Q: I want to take my family on a holiday when we are able. Are there areas of Australia in more need than others and if so, where?

A: All parts of our tourism industry are doing it tough at present, so any bookings to anywhere are welcome right now. However, there are two groups that I would single out for special support. Firstly, let’s not forget the fire affected communities. They’ve been suffering from cancellations and losses for even longer, so please get out to support them. Secondly, those parts of our tourism industry who rely more heavily on international visitors are going to be feeling the pain even longer, given the ongoing restrictions on international travel. So Australians able to take a break shouldn’t just think about their usual or favourite local destination, but should also explore somewhere different, tick something else off of your bucket list and see why millions of international guests leave raving about our wonderful country each year too!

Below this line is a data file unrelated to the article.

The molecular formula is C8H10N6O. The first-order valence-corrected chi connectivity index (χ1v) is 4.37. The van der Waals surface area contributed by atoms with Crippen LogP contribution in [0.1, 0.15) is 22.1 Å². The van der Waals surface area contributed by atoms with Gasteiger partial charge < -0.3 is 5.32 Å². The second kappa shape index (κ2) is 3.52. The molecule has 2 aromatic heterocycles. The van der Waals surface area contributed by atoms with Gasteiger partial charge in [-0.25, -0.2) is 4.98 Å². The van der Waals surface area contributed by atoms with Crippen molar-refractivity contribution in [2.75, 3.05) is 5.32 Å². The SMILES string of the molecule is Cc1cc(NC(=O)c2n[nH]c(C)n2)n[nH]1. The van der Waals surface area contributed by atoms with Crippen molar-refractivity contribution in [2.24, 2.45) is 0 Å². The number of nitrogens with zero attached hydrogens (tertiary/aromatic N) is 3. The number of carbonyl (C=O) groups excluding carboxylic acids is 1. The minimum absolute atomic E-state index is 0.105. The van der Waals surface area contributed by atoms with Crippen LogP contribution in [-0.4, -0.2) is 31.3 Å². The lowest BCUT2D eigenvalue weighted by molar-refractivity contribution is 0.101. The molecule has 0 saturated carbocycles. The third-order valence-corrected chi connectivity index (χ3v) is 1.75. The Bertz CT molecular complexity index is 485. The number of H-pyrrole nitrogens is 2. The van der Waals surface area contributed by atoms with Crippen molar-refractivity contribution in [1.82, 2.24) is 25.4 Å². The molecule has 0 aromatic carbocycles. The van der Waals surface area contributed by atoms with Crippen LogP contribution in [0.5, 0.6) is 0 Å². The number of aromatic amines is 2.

Q: My email inbox has been inundated with emails from cruise companies trying to sell me a cruise? Have cruise companies been given the green light to start cruising again? Will there be new guidelines for them to manage hygiene standards and do you think it would be risky to book a cruise?

A: No, cruise ships have not been given the green light yet and I would assume that cruise shipping will be one of the last activities to come back online. There were quite clearly failures in terms of public health management that contributed to the spread of COVID-19 on a number of cruise ships around the world. I believe health officials will be very cautious about giving a green light to cruise shipping anytime soon. The cruise industry not only has work to do to convince the health officials, but also to convince the public of their safety.